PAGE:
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gjjennell

Increasing Roundtable Attendance

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I attended a couple of roundtables a few years ago. Boring. They gave out a spirit stick to the troop with the most people in attendance. Our troop won it 4 out of 6 times when we had 3 people attend. The sprit stick had to "live" with your troop and the troop was expected to decorate it with some trinket from the monthly troop activity. The boys got tired of messing with the stick. The boys did not attend round table and could care less about some stupid stick the adults made them decorate. As a result, adult leadership attendance from our troop declined at round tables due to the spirit killer stick.

 

Everything that was presented at round table I could get at the council web page. Nothing new at RT. The few things they did annouce were usually less than 60 days away. Our troop plans our calendar a year in advance. 60 days was too short of notice and never made it on our calendar. Why go to a boring meeting to hear about events we were not going to participate in and then have to mess around with the spirit(less) stick.

 

Oh, the break out sessions. Mostly about troops with problems due to poor leadership. Half hr of my time wasted trying to offer suggestions to troops who either did not have enough adults to fill the all the roles or untrained leaders who would not follow the program. Recruit more and get training. Next month same problems, different troop. Boring.

 

Training? Nah. I have taken all the training for my position. Offered to become a member of the training team who was always asking for more help. After several attempts to join the training team and no response, stop offering.

 

How about attending to meet the requirement for Leaders Knot. I could go to RT 4 times or UoS for 1 day and meet the requirement for Leaders Knot. Waste 4 evenings or 1 day. 1 day seems much easier and less painful.

 

What was in it for me or my troop? Nothing so I stopped going.

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Actualy, I'd be delighted to hear a Roundtable program on the methods used by the unit and Scout selling the most popcorn in the district.

 

We tend to be too isolated in units and not exposed to the best methods available to do a lot of things. Roundtable should help even out the differences between units that really have things figured out and those that don't.

 

 

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I'll join in: I've attended too many roundtables that were just the "reading of flyers", which is great for those who don't have email (but that is just 1 leader in our District who sometimes attenda).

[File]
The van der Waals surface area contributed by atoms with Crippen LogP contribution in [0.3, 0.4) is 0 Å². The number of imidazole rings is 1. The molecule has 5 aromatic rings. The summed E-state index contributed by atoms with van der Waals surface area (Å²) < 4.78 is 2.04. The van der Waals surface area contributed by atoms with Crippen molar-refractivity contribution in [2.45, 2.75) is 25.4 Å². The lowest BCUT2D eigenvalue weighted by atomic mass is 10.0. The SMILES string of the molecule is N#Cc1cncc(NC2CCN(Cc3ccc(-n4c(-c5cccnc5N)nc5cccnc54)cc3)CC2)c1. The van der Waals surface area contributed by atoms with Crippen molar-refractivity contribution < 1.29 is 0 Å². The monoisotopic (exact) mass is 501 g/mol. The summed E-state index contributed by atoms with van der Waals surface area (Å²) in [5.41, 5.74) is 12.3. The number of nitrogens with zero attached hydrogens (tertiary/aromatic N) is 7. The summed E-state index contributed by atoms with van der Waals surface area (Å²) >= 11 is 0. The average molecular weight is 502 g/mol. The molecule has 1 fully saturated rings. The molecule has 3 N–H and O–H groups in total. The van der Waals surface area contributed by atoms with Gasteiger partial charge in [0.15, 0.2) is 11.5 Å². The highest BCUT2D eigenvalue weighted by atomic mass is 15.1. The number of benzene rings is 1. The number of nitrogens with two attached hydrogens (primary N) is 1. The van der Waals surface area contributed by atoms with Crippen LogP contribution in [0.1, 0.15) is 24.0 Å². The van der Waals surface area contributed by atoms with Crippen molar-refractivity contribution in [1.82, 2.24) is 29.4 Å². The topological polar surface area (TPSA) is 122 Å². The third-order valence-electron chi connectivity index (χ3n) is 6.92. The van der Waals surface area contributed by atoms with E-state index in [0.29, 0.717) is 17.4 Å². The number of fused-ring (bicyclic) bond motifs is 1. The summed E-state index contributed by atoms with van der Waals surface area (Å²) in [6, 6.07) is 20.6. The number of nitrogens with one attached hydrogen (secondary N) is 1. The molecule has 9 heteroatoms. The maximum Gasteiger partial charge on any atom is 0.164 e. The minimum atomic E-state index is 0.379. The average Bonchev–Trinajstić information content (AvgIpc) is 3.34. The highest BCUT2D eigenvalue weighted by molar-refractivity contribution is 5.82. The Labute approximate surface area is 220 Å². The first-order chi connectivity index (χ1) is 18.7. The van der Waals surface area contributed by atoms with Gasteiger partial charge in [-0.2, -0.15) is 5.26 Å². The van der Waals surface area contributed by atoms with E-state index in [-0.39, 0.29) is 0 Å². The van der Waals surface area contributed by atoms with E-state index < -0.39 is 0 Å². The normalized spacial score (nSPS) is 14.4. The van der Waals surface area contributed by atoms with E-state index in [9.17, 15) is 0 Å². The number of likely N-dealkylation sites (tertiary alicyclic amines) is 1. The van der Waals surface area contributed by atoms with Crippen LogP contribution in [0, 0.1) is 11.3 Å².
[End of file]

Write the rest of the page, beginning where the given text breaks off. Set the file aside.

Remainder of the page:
-- I was torn between attending on account of it being "BSA duty" and appearing to endorse such a waste of time.

 

Ours are getting much better (though attendance is still very very poor) with actual program ideas and promotion of what is happening in advance, but ...

... I think that the need for roundtable is much less today than it was back in a day and age when you could not have instant updates, or, for that matter, find an incredible number of activities by just googling around (and seeing videos of how to do them).

 

In olden days, the reading of flyers was needed and those Roundtable sessions were the only place one could engage in conversations like . . . well, like what's on these forums where you have an actual roundtable with contributions of ideas. I think the approach to Roundtable has shifted, by necessity, from "this is where you'll get all the information" to a faint echo of that as information is readily available elsewhere, or Roundtable has to evolve into something else.

-- And some can't imagine what else that might be.

-- People have told me they didn't want to put information on the Website "because then people won't come to roundtable". Grr.

 

Bottom line, despite the other information sources, everyone seems to say we have to continue Roundtable because . . . well, because we have to have Roundtables.

 

If it were up to me, if you're starting with a dead or "flyer reading" Roundtable, I would go with a "Quality over Quantity" approach, and schedule Roundtables every other month, stoke those chock full of program (and, yah, cover two months at once for Pack Meeting ideas), and then expand to every month only when/if the program was overflowing and demand indicated that more was needed.

-- Or maybe have "expanded basic training" every other month if the DE has to report Roundtables every month.